If you tried to run a backpacking stove on beans instead of fuel, you’d be eating cold meals in camp. Better idea: The North Face subbed in bean-derived castor oil for petroleum-produced products in the HyVent DT EC membrane on its Venture rain jacket. Result: a shell that works and eliminated the use of an estimated 50,000 pounds of petro-pollutants this year (no small beans there).
After backpacking in the Pacific Northwest with 40°F temps, 10-plus-mph winds, and plenty of rain, our tester posted this score: Venture Jacket 1, Pineapple Express 0. “It’s as waterproof as other shells,” he says, “but the textured interior doesn’t get slimy or clammy.” Testers praised the breathability, which is enhanced by two long pit zips and mesh-lined chest pockets.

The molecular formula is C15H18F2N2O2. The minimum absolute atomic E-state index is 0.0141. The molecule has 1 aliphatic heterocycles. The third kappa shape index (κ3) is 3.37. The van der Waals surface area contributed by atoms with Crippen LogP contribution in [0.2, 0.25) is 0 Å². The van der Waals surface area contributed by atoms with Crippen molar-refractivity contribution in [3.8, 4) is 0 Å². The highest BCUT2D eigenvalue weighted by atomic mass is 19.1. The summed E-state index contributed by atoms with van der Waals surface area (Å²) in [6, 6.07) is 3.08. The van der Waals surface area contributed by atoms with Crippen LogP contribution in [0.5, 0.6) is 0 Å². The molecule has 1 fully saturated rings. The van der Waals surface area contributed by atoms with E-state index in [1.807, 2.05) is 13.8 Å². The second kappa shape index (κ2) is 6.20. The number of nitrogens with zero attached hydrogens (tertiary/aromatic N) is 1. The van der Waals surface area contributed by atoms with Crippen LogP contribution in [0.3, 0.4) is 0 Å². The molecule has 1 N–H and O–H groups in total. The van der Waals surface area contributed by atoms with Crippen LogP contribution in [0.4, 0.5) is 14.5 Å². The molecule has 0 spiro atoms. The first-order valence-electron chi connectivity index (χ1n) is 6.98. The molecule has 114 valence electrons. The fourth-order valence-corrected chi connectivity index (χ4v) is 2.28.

The forearms admitted a few drops when one tester was bike commuting in driving rain, and the jacket wetted out—but didn’t leak—under pack straps. Functionally, the castor-oil blend works just like a standard waterproof/breathable: Tiny pores pass perspiration vapor, but don’t admit water. Best part? The price. This is a no-brainer shell, not an eco-niche showpiece. $99; 12.4 oz. (m’s M); m’s S-3XL, w’s XS-XL; thenorthface.com